Preface: Another prequel to Alice. This is my first attempt at writing in present tense.
Wait, why can I still think? Isn’t that a spear sticking out of my head? I’m pretty sure that’s a spear. No, wait, it’s not stuck in my head anymore, someone’s pulled it out. I think they just noticed my eyes flicking back and forth because he just rammed the spear into my chest. Repeatedly.
Yeah, I should be dead. Not that I’m complaining, or anything, but still, I’m pretty sure people die when they get their head smashed in and their body stabbed again and again. I kind of try to stand up, but it doesn’t go so well. He knocks me back down and calls for a mystic.
I try to get up again, this time remembering to deal with the spear, which I use to pull myself up. He jumps back and says a quick prayer to Ammut. I point the spear in his direction and touch my head. I’m pretty sure there shouldn’t be flesh there.
A mystic runs in and exchanges a few words with the soldier. I grab the spear with both hands and start walking towards them. The mystic turns and flashes a medallion at me. I’m disoriented for a few seconds, which is long enough for the mystic to begin the summoning of Anubis.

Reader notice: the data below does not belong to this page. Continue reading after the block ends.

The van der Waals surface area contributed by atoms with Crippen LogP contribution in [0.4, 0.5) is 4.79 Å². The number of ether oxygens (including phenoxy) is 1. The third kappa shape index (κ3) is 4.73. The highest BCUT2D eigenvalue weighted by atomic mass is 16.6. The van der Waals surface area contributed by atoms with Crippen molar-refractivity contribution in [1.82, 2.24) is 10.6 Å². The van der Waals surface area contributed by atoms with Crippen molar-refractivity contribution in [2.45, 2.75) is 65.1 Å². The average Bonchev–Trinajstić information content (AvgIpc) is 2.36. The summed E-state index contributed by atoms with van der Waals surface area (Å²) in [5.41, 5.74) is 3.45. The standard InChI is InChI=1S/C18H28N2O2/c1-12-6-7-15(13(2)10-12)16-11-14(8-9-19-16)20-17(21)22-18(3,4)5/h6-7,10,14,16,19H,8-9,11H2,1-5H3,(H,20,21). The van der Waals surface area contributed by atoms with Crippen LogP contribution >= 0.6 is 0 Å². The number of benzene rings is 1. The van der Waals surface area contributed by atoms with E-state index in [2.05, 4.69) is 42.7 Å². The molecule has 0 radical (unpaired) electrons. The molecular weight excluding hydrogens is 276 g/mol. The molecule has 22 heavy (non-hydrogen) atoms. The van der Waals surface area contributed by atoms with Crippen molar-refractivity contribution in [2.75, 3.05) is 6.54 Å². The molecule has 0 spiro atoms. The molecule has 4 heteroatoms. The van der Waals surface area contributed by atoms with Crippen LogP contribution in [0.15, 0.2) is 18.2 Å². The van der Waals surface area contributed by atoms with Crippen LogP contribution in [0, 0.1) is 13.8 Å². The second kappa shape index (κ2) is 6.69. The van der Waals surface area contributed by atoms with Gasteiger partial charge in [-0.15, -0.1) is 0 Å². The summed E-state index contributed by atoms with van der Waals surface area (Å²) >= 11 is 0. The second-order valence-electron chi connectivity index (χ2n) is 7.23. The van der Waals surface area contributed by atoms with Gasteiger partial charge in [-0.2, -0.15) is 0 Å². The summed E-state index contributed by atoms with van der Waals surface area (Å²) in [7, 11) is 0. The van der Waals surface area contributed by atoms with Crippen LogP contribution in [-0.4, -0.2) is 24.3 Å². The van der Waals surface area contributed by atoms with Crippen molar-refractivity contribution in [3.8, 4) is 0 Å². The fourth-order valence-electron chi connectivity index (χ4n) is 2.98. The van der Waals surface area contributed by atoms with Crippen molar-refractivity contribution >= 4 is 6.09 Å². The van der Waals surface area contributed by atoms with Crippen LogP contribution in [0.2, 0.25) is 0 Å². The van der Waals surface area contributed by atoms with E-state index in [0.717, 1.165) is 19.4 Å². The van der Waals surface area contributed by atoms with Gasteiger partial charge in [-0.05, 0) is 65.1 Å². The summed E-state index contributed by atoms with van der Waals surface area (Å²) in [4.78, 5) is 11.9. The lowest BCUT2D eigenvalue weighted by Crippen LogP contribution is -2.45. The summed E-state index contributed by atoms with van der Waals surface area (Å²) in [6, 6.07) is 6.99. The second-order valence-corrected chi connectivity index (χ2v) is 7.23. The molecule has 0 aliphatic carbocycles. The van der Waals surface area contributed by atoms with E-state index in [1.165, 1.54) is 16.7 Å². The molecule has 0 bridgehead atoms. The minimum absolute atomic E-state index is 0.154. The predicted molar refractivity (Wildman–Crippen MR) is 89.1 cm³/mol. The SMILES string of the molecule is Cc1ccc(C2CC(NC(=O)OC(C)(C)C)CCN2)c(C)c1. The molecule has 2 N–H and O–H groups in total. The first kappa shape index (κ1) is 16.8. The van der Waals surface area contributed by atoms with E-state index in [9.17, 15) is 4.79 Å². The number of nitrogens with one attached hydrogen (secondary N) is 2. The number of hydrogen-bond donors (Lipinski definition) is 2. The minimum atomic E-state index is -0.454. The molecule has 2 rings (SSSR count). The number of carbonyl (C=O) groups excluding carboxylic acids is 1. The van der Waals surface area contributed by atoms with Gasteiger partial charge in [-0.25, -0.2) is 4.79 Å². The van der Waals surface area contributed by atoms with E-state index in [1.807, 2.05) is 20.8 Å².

I know enough to know I should be dead, and they want me to stay that way, especially so that I don’t become a figure of resistance for the other girls. Ammut and Anubis are the ones responsible for that. I attack the mystic, or rather, try to. He flashes a medallion, different from before, and I hit an invisible wall. I walk all around the two of them, but they are protected by the mystic’s powers.
After a few moments, Anubis’s summoning is complete, and he appears behind the wall. He looks between the two of them, the mystic and the soldier, and then tosses them outside the wall. He stays within, holding the mystic’s medallion.
I take that opportunity to stab the mystic, then the soldier, and then, just for good measure, the mystic again. They’re still breathing, barely. Anubis says, “You would dare attack Serqet?”
The mystic managed to wheeze out, “How were we to know?” before he and the soldier died.
“You weren’t.” He turns to me and says, “Don’t get into trouble.”